The Decision to Buy is Separated from the Responsibility to Pay
A market can control costs only if the buyers of a product are motivated to obtain it at the lowest cost. Their bargaining with the sellers sets the market price, and if they do not bargain, the whole process breaks down. In the health care market, most buyers are not motivated to obtain care at the lowest cost because most people have health insurance. They do not have to think about cost. Thus, the fact that people have health insurance interferes with the cost-containment function of the market. We cannot do away with health insurance because modern health care is inherently so expensive that, without health insurance, most people would be unable to afford it. So, we must live with the fact that the buyers of a health care service are not motivated to seek it at the lowest cost.
In theory, patients would become cost-conscious if they had to pay a part of the cost themselves. However, in order for such “co-payments” to have the desired effect, they would have to be large, and large co-payments would create a hardship for most people. Indeed, if co-payments were large, most people would be unable to afford health care at all, and our inequitable health care system would become even more inequitable.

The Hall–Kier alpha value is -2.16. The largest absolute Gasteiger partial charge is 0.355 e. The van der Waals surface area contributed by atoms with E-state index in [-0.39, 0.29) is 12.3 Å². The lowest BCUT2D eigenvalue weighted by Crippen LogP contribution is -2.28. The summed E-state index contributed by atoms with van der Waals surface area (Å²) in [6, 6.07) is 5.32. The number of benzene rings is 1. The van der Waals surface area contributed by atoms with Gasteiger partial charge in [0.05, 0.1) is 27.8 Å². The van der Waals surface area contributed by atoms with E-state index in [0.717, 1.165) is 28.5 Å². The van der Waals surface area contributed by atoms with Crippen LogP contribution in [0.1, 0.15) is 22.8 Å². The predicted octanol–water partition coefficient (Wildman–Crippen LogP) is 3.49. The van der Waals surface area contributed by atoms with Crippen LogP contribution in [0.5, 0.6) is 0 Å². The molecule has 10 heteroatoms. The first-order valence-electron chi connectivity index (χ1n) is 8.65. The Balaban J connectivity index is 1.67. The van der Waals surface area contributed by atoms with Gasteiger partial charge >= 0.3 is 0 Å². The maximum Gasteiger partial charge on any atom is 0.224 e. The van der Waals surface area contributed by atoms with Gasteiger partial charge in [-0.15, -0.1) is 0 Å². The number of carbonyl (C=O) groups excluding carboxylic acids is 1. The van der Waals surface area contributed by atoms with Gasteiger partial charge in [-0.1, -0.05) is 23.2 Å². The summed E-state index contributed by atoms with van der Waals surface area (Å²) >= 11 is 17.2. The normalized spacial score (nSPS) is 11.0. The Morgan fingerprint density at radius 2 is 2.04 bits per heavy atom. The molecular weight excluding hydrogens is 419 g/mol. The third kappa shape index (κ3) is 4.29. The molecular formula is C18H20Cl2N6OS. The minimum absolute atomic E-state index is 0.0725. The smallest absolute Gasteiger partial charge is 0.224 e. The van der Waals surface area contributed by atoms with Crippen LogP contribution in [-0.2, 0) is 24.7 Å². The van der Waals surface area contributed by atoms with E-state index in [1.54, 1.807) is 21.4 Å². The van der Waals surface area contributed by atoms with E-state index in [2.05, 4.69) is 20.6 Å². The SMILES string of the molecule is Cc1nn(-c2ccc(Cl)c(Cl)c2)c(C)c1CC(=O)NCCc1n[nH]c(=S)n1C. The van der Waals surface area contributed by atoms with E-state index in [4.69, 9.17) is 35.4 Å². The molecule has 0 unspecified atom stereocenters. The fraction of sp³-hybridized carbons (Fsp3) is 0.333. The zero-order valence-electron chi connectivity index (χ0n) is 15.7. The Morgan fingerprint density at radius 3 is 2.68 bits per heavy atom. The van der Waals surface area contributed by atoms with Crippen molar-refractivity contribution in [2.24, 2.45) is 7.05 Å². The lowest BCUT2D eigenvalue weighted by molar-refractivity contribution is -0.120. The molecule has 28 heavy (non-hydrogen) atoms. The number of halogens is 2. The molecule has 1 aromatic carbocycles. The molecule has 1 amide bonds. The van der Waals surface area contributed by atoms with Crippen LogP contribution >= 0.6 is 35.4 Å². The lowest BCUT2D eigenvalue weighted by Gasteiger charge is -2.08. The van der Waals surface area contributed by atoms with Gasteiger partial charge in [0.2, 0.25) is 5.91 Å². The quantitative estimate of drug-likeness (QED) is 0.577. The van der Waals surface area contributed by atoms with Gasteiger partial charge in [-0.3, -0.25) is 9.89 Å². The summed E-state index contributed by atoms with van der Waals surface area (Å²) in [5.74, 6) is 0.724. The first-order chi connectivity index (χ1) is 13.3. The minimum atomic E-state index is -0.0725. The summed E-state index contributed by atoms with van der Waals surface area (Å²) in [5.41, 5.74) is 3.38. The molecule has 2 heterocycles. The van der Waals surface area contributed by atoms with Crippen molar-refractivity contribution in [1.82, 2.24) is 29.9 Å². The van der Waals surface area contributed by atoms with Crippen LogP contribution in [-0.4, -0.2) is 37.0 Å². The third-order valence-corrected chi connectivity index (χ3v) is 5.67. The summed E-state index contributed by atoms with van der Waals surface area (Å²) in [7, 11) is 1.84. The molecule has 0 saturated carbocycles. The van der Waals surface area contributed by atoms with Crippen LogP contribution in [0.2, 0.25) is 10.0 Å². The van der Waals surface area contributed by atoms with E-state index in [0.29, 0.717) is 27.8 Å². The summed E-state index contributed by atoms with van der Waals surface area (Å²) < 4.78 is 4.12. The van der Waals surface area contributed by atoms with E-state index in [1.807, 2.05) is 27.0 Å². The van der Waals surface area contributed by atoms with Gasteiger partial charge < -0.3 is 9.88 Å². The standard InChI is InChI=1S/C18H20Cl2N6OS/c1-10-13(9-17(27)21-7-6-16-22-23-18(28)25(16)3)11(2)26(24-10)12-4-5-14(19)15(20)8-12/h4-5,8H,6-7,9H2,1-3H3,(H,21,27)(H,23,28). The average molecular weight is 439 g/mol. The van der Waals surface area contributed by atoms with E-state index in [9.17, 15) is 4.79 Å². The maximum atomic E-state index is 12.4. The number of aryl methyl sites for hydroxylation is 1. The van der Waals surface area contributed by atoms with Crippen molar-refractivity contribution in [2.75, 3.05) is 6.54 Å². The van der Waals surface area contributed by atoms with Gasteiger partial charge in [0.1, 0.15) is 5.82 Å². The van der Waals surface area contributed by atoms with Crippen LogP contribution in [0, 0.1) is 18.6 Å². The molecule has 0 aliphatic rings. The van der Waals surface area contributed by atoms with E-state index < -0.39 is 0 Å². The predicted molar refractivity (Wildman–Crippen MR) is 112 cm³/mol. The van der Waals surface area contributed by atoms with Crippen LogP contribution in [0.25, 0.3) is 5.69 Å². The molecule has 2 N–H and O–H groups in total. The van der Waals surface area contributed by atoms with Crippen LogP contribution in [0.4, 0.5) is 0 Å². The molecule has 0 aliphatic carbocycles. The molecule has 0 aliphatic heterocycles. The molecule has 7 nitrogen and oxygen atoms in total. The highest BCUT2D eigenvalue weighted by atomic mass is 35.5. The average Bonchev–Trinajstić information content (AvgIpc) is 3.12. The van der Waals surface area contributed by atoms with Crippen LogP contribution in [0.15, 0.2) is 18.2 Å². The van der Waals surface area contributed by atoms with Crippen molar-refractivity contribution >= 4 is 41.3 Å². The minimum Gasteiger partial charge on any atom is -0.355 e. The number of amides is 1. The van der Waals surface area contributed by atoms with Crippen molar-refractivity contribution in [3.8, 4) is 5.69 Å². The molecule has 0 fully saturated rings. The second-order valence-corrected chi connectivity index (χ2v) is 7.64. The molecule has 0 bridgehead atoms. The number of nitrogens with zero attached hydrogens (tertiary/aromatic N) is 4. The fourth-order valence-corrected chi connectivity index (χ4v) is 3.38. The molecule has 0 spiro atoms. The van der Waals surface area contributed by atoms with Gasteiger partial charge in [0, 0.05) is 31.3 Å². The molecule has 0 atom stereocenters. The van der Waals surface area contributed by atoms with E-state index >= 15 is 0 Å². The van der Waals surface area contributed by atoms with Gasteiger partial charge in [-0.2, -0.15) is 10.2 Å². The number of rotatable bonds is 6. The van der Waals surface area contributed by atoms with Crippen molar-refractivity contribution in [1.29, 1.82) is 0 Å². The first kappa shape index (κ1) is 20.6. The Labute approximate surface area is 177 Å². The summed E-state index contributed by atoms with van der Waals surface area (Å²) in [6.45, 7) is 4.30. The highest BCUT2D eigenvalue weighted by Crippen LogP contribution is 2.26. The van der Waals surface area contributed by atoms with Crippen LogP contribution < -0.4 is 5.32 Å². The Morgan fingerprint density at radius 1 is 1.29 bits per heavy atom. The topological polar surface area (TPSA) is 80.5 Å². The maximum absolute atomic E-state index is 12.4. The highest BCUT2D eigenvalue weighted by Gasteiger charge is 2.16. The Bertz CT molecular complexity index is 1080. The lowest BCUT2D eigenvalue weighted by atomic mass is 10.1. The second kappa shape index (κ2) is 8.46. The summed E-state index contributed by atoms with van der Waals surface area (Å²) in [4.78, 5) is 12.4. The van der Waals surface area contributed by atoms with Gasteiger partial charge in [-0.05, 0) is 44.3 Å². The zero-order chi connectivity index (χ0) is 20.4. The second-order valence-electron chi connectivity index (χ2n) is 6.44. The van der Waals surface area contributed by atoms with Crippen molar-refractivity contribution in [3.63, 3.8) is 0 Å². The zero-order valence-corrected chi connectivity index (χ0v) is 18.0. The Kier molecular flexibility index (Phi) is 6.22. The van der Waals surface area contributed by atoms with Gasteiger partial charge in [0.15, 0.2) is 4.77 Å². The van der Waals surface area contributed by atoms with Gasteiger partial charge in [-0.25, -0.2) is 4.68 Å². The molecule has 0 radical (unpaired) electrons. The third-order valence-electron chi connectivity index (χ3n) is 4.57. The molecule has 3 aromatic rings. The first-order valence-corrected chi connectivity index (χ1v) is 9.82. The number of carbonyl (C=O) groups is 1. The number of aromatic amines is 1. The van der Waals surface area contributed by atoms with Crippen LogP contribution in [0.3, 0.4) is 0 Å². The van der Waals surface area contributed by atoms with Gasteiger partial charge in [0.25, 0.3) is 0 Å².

For all of these reasons, we cannot expect the market to perform its function of controlling the cost of health care. The market cannot control costs because
- In each local market there are very few sellers of health care services, and they have monopoly power to set prices.
- The market price cannot serve a cost control function because in the health care system, market prices do not exist.
- Patients lack the technical knowledge to evaluate the cost-effectiveness of alternative treatments.
- Because most health care bills are paid by health insurance companies, the decision to buy a health care service is made by a patient who does not care about its cost.
Therefore, we will need non-market methods of controlling cost if we want to avoid being bankrupted by our health care system.
[i] This power might be offset by the countervailing power of the health insurance companies, but they are prevented by the anti-trust laws from joining together to bargain collectively. So, they are weak compared to the health care providers, who are able to set their prices almost at will.[i]